A significant number of Lismore residents are prepared to change their mind about coal-seam gas if more credible evidence comes to light, according to new research from Southern Cross University.
The report, ‘Community perspectives of coal seam gas developments’, analysed the results of an exit survey conducted by the University during the Lismore local government elections in September 2012.
Report co-author and PhD candidate Hanabeth Luke said a random selection of 1036 survey participants (4.2 per cent of the total number of voters in the election) took part in the exit survey.
‘Interestingly, it was those in support of CSG (83 per cent), rather than opponents (53 per cent), who said they were more open to changing their minds should more credible evidence become available,’ Miss Luke said.
Dr David Lloyd, Miss Luke’s supervisor, said the results showed that more information about the impacts of CSG activity needed to be made available.
‘We have reasonable people on both sides of the debate. They have specific concerns and what they want is more information. If that information was coming from an independent and trusted arbiter many people would consider changing their minds,’ he said.
The exit survey explored a sample of voters’ responses to the Australian Electoral Commission (AEC)-administered referendum-style question, ‘Do you support coal-seam gas exploration and production in the Lismore City Council area?’ where 86.9 per cent voted ‘no’. The AEC poll was conducted as part of the Lismore City Council elections in September 2012.
Miss Luke said the exit-survey results provided an insight into the community’s intentions, perspectives and concerns about the industry.
‘The survey provided a unique opportunity to get a handle on what underlies people’s decision making.’
The primary concerns of non-supporters of CSG were water quality, community health, and the impacts of the industry on environment and social and economic conditions.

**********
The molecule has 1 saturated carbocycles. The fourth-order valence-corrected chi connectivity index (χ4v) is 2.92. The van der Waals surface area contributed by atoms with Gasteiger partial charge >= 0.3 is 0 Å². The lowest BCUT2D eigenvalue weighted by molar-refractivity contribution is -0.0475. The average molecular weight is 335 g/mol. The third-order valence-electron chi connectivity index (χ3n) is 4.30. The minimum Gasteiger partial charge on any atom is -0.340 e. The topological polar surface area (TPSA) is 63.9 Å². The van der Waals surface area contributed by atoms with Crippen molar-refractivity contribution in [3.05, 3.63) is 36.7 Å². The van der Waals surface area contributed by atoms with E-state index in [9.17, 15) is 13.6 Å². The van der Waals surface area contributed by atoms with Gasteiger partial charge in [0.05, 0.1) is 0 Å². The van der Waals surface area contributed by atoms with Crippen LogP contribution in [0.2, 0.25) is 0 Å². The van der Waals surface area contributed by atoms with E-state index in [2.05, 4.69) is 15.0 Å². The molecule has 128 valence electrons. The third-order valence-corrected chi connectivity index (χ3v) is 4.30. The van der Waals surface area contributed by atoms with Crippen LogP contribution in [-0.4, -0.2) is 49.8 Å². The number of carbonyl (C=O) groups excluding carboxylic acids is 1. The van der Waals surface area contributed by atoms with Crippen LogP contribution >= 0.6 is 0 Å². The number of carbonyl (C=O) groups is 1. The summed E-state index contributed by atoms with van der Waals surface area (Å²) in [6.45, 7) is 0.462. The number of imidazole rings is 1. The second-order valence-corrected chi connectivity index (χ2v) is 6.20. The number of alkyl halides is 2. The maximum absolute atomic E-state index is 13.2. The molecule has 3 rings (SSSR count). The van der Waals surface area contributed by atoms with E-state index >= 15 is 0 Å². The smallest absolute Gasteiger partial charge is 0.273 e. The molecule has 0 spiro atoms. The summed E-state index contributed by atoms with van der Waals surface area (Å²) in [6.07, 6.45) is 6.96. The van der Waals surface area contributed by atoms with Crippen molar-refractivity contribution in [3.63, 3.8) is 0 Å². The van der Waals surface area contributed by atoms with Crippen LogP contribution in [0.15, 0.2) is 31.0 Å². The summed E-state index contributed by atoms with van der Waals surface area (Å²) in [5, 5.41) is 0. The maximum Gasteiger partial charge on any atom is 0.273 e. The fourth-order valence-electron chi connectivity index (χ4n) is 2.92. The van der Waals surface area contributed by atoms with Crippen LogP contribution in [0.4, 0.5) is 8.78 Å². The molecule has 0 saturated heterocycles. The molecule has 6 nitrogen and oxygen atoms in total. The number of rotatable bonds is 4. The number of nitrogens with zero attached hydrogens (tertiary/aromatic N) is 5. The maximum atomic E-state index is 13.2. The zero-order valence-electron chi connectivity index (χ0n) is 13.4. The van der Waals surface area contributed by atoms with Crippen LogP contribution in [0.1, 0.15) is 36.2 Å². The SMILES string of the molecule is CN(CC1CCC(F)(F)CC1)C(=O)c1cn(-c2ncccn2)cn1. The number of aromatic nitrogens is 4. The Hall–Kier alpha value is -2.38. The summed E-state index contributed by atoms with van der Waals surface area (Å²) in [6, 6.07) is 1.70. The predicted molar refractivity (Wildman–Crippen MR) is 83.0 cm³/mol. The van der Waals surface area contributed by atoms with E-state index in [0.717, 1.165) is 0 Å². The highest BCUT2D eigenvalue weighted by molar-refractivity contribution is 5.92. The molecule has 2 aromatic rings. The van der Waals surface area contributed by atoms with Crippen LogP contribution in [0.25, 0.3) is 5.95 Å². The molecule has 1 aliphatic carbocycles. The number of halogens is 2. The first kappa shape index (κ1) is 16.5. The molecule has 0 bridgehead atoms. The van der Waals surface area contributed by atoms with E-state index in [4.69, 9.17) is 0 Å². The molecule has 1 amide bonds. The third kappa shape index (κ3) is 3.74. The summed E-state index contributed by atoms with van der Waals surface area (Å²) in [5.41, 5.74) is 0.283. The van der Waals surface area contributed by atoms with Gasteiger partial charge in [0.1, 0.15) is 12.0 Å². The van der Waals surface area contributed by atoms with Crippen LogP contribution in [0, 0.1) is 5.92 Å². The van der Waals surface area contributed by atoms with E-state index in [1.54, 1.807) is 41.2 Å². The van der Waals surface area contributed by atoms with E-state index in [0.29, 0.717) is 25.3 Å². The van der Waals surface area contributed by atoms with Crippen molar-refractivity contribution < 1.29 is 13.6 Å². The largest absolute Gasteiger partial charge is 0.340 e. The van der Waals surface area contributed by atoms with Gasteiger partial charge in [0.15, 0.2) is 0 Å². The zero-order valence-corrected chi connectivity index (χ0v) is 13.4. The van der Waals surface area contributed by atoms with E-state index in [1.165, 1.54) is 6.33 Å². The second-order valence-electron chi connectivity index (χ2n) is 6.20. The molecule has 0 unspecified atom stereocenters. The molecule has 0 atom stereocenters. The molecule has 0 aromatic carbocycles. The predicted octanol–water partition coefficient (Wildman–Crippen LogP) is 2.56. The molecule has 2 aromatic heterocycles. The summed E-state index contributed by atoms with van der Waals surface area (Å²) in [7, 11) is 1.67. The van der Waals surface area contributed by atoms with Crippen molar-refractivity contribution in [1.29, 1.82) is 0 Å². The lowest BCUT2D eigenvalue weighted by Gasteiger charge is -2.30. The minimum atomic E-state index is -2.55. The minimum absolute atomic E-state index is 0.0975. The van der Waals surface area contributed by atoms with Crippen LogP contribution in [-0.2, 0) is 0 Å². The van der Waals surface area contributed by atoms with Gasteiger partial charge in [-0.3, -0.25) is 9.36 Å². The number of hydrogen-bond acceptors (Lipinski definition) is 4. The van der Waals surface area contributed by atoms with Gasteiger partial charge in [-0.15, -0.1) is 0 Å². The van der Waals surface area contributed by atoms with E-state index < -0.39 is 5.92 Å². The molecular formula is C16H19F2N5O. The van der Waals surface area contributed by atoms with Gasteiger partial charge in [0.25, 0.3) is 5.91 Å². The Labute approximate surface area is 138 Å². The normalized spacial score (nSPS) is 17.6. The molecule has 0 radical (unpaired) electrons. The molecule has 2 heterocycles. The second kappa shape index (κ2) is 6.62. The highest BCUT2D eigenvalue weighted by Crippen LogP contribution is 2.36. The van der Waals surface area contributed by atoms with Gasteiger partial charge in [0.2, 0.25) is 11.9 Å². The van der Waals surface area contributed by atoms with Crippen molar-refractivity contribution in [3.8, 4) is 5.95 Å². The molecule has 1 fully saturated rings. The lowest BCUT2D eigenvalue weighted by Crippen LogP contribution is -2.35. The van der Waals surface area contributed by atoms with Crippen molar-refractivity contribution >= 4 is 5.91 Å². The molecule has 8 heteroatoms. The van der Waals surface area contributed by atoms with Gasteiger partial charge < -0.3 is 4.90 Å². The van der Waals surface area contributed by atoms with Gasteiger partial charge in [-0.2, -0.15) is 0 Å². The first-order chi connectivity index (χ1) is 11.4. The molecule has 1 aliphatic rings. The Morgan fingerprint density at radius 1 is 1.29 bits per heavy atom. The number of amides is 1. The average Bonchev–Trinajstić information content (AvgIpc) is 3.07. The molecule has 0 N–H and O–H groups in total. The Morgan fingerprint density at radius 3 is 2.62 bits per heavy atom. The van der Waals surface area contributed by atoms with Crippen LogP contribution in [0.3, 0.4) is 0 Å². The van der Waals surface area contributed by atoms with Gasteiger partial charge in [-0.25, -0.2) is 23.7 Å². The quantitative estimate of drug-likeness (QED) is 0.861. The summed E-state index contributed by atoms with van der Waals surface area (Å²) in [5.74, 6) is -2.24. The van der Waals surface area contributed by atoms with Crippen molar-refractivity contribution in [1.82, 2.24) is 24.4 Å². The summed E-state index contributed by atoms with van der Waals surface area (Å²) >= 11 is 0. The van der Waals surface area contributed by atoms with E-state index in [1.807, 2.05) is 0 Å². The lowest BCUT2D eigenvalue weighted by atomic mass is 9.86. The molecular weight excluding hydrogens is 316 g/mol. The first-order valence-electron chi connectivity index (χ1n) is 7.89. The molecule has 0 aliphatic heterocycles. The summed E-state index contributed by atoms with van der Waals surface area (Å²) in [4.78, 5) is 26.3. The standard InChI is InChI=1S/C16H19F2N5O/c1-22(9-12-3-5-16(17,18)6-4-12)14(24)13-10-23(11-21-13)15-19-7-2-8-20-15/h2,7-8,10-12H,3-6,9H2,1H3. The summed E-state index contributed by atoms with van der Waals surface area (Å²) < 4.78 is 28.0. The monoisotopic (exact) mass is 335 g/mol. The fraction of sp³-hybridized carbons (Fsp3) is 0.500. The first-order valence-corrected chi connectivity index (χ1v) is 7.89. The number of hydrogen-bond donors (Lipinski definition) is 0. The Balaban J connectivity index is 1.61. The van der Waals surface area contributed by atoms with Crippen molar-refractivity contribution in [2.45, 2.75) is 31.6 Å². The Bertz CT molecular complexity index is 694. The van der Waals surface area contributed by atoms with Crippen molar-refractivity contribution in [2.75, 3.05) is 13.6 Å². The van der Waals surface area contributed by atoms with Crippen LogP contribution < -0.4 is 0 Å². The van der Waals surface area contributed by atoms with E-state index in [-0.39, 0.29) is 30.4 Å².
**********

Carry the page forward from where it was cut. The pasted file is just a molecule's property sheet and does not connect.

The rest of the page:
‘Water quality seems to be a community concern as it relates directly to the economic viability of those relying on both the aquifer, which could be breached or polluted, and the pollution of streams from failing to contain contaminated water from production wells,’ Dr Lloyd said.
For supporters, the primary benefits of CSG were jobs for the region, contribution to the economy, and infrastructure.
The researchers were able to determine where the community gets its information about the CSG industry.
‘The most significant information source for all respondents is, overwhelmingly, word of mouth, followed by local press, with a notable proportion claiming to use scientific literature,’ said Miss Luke.
Findings contained in the report showed the topic of CSG had the potential to cause disharmony within the community.
‘Among those identifying as non-supporters of CSG, around three-quarters of participants reported they were in complete agreement with family members and friends on the issue,’ Miss Luke said.
‘However, only one in five CSG supporters completely agreed with the views of those close to them.’
She said that at the conclusion of the survey when participants were given the opportunity to make further comments on the topic of CSG, the main community concerns related to corporate responsibility, transparency of process, information sharing and public education.
‘Despite a significant proportion of respondents commenting that as a community they felt they can have an impact on government decision making, a large degree of cynicism regarding government decision making was apparent within the individual responses,’ said Miss Luke.